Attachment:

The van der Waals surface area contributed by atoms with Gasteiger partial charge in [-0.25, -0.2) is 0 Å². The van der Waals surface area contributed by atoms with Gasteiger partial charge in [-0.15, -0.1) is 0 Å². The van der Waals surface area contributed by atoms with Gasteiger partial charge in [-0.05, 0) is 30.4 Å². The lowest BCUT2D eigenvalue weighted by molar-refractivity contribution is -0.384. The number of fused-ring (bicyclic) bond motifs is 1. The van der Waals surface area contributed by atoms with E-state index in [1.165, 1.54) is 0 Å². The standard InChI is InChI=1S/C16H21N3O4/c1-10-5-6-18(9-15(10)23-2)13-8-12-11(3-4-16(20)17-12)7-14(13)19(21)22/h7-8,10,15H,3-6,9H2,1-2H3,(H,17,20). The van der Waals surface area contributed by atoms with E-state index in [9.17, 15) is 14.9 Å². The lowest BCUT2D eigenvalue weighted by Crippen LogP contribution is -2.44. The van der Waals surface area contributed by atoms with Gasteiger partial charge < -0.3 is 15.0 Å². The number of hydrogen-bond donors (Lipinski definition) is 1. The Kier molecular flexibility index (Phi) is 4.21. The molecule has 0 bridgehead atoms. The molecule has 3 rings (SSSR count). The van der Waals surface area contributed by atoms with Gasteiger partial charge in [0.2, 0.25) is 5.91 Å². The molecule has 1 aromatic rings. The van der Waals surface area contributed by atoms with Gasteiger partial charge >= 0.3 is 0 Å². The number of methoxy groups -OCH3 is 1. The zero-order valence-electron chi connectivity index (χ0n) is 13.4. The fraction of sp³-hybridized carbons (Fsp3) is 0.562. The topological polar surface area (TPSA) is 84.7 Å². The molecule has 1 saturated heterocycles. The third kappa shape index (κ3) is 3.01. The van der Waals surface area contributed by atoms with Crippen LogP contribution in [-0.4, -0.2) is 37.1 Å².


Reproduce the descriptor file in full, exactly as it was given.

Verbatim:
The van der Waals surface area contributed by atoms with Gasteiger partial charge in [-0.25, -0.2) is 0 Å². The van der Waals surface area contributed by atoms with Gasteiger partial charge in [-0.15, -0.1) is 0 Å². The van der Waals surface area contributed by atoms with Gasteiger partial charge in [-0.05, 0) is 30.4 Å². The lowest BCUT2D eigenvalue weighted by molar-refractivity contribution is -0.384. The number of fused-ring (bicyclic) bond motifs is 1. The van der Waals surface area contributed by atoms with E-state index in [1.165, 1.54) is 0 Å². The standard InChI is InChI=1S/C16H21N3O4/c1-10-5-6-18(9-15(10)23-2)13-8-12-11(3-4-16(20)17-12)7-14(13)19(21)22/h7-8,10,15H,3-6,9H2,1-2H3,(H,17,20). The van der Waals surface area contributed by atoms with E-state index in [9.17, 15) is 14.9 Å². The lowest BCUT2D eigenvalue weighted by Crippen LogP contribution is -2.44. The van der Waals surface area contributed by atoms with Gasteiger partial charge < -0.3 is 15.0 Å². The number of hydrogen-bond donors (Lipinski definition) is 1. The Kier molecular flexibility index (Phi) is 4.21. The molecule has 0 bridgehead atoms. The molecule has 3 rings (SSSR count). The van der Waals surface area contributed by atoms with Gasteiger partial charge in [0.2, 0.25) is 5.91 Å². The molecule has 1 aromatic rings. The van der Waals surface area contributed by atoms with Gasteiger partial charge >= 0.3 is 0 Å². The number of methoxy groups -OCH3 is 1. The zero-order valence-electron chi connectivity index (χ0n) is 13.4. The fraction of sp³-hybridized carbons (Fsp3) is 0.562. The topological polar surface area (TPSA) is 84.7 Å². The molecule has 1 saturated heterocycles. The third kappa shape index (κ3) is 3.01. The van der Waals surface area contributed by atoms with Crippen LogP contribution in [-0.4, -0.2) is 37.1 Å².